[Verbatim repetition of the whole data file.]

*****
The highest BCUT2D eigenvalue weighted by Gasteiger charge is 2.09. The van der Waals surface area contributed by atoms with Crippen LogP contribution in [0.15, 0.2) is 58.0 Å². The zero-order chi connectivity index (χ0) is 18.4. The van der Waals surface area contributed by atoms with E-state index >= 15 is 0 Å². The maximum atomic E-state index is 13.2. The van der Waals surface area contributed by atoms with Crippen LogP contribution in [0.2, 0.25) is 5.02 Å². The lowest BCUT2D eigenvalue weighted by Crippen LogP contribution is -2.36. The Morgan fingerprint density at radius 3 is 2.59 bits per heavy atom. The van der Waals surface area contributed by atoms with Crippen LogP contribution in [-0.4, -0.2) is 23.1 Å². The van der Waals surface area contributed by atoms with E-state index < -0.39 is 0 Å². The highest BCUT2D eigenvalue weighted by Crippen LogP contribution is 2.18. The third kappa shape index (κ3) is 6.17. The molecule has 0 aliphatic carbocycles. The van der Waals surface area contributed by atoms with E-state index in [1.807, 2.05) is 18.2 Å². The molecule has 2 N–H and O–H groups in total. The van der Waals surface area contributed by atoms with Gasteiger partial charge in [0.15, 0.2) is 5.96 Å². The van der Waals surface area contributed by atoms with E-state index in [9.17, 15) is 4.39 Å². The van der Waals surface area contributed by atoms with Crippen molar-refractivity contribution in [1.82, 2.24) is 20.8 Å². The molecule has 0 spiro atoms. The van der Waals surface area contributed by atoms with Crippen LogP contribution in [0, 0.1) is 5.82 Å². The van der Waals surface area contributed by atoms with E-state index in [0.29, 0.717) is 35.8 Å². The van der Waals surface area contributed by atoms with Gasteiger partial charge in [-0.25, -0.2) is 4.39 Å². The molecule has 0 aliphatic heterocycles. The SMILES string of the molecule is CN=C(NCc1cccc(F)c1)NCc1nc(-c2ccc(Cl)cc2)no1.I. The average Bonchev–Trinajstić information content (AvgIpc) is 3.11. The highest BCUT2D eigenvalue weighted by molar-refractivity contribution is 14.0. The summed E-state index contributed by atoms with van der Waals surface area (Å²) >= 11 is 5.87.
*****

The highest BCUT2D eigenvalue weighted by Gasteiger charge is 2.09. The van der Waals surface area contributed by atoms with Crippen LogP contribution in [0.15, 0.2) is 58.0 Å². The zero-order chi connectivity index (χ0) is 18.4. The van der Waals surface area contributed by atoms with E-state index >= 15 is 0 Å². The maximum atomic E-state index is 13.2. The van der Waals surface area contributed by atoms with Crippen LogP contribution in [0.2, 0.25) is 5.02 Å². The lowest BCUT2D eigenvalue weighted by Crippen LogP contribution is -2.36. The Morgan fingerprint density at radius 3 is 2.59 bits per heavy atom. The van der Waals surface area contributed by atoms with Crippen LogP contribution in [-0.4, -0.2) is 23.1 Å². The van der Waals surface area contributed by atoms with E-state index < -0.39 is 0 Å². The highest BCUT2D eigenvalue weighted by Crippen LogP contribution is 2.18. The third kappa shape index (κ3) is 6.17. The molecule has 0 aliphatic carbocycles. The van der Waals surface area contributed by atoms with E-state index in [1.807, 2.05) is 18.2 Å². The molecule has 2 N–H and O–H groups in total. The van der Waals surface area contributed by atoms with Gasteiger partial charge in [0.15, 0.2) is 5.96 Å². The van der Waals surface area contributed by atoms with E-state index in [9.17, 15) is 4.39 Å². The van der Waals surface area contributed by atoms with Crippen molar-refractivity contribution in [1.82, 2.24) is 20.8 Å². The molecule has 0 spiro atoms. The van der Waals surface area contributed by atoms with Crippen LogP contribution in [0, 0.1) is 5.82 Å². The van der Waals surface area contributed by atoms with E-state index in [0.29, 0.717) is 35.8 Å². The van der Waals surface area contributed by atoms with Gasteiger partial charge in [-0.25, -0.2) is 4.39 Å². The molecule has 0 aliphatic heterocycles. The SMILES string of the molecule is CN=C(NCc1cccc(F)c1)NCc1nc(-c2ccc(Cl)cc2)no1.I. The average Bonchev–Trinajstić information content (AvgIpc) is 3.11. The highest BCUT2D eigenvalue weighted by molar-refractivity contribution is 14.0. The summed E-state index contributed by atoms with van der Waals surface area (Å²) >= 11 is 5.87.